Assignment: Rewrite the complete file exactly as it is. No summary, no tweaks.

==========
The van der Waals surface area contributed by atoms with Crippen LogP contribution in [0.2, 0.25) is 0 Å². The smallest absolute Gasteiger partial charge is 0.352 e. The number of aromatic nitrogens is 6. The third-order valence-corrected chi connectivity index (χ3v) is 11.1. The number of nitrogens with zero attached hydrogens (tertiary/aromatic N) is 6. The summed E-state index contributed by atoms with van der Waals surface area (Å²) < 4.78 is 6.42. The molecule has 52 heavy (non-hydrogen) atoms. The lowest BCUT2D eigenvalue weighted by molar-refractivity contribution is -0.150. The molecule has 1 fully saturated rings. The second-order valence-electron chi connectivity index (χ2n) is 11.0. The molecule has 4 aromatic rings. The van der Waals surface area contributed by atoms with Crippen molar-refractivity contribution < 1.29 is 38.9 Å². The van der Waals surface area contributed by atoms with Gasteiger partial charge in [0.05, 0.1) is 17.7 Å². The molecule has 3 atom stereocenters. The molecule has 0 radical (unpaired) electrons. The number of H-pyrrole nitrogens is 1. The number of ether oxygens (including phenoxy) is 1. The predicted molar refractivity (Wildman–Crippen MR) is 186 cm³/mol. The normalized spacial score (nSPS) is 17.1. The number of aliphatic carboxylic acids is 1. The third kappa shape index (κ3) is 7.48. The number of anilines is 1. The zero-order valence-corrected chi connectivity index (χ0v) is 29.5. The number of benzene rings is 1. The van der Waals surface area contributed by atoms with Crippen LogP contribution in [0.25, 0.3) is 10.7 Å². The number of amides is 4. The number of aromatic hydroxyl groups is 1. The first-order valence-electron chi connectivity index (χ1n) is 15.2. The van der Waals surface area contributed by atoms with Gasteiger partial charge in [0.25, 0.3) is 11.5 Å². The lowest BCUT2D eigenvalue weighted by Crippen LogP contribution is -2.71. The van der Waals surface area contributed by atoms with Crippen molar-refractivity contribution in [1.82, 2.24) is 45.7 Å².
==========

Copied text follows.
The van der Waals surface area contributed by atoms with Crippen LogP contribution in [0.2, 0.25) is 0 Å². The smallest absolute Gasteiger partial charge is 0.352 e. The number of aromatic nitrogens is 6. The third-order valence-corrected chi connectivity index (χ3v) is 11.1. The number of nitrogens with zero attached hydrogens (tertiary/aromatic N) is 6. The summed E-state index contributed by atoms with van der Waals surface area (Å²) < 4.78 is 6.42. The molecule has 52 heavy (non-hydrogen) atoms. The lowest BCUT2D eigenvalue weighted by molar-refractivity contribution is -0.150. The molecule has 1 fully saturated rings. The second-order valence-electron chi connectivity index (χ2n) is 11.0. The molecule has 4 aromatic rings. The van der Waals surface area contributed by atoms with Crippen molar-refractivity contribution < 1.29 is 38.9 Å². The van der Waals surface area contributed by atoms with Gasteiger partial charge in [0.05, 0.1) is 17.7 Å². The molecule has 3 atom stereocenters. The molecule has 0 radical (unpaired) electrons. The number of H-pyrrole nitrogens is 1. The number of ether oxygens (including phenoxy) is 1. The predicted molar refractivity (Wildman–Crippen MR) is 186 cm³/mol. The normalized spacial score (nSPS) is 17.1. The number of aliphatic carboxylic acids is 1. The third kappa shape index (κ3) is 7.48. The number of anilines is 1. The zero-order valence-corrected chi connectivity index (χ0v) is 29.5. The number of benzene rings is 1. The van der Waals surface area contributed by atoms with Crippen LogP contribution in [0.25, 0.3) is 10.7 Å². The number of amides is 4. The number of aromatic hydroxyl groups is 1. The first-order valence-electron chi connectivity index (χ1n) is 15.2. The van der Waals surface area contributed by atoms with Gasteiger partial charge in [0.25, 0.3) is 11.5 Å². The lowest BCUT2D eigenvalue weighted by Crippen LogP contribution is -2.71. The van der Waals surface area contributed by atoms with Crippen molar-refractivity contribution in [1.82, 2.24) is 45.7 Å².